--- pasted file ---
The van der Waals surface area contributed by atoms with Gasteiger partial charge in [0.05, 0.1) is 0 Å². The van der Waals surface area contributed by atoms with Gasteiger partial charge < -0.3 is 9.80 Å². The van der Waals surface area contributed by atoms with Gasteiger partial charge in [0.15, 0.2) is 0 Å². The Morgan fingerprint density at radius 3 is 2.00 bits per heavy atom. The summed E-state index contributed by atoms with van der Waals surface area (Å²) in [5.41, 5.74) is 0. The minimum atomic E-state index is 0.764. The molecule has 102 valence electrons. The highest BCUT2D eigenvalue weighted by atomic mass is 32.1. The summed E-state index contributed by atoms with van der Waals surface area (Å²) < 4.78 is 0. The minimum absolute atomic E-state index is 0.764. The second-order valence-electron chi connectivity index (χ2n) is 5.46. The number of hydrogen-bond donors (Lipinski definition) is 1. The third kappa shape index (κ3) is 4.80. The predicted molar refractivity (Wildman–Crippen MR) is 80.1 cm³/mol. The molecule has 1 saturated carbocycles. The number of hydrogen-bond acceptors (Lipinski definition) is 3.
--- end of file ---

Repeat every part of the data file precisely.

The van der Waals surface area contributed by atoms with Gasteiger partial charge in [0.05, 0.1) is 0 Å². The van der Waals surface area contributed by atoms with Gasteiger partial charge < -0.3 is 9.80 Å². The van der Waals surface area contributed by atoms with Gasteiger partial charge in [0.15, 0.2) is 0 Å². The Morgan fingerprint density at radius 3 is 2.00 bits per heavy atom. The summed E-state index contributed by atoms with van der Waals surface area (Å²) in [5.41, 5.74) is 0. The minimum atomic E-state index is 0.764. The molecule has 102 valence electrons. The highest BCUT2D eigenvalue weighted by atomic mass is 32.1. The summed E-state index contributed by atoms with van der Waals surface area (Å²) < 4.78 is 0. The minimum absolute atomic E-state index is 0.764. The second-order valence-electron chi connectivity index (χ2n) is 5.46. The number of hydrogen-bond donors (Lipinski definition) is 1. The third kappa shape index (κ3) is 4.80. The predicted molar refractivity (Wildman–Crippen MR) is 80.1 cm³/mol. The molecule has 1 saturated carbocycles. The number of hydrogen-bond acceptors (Lipinski definition) is 3.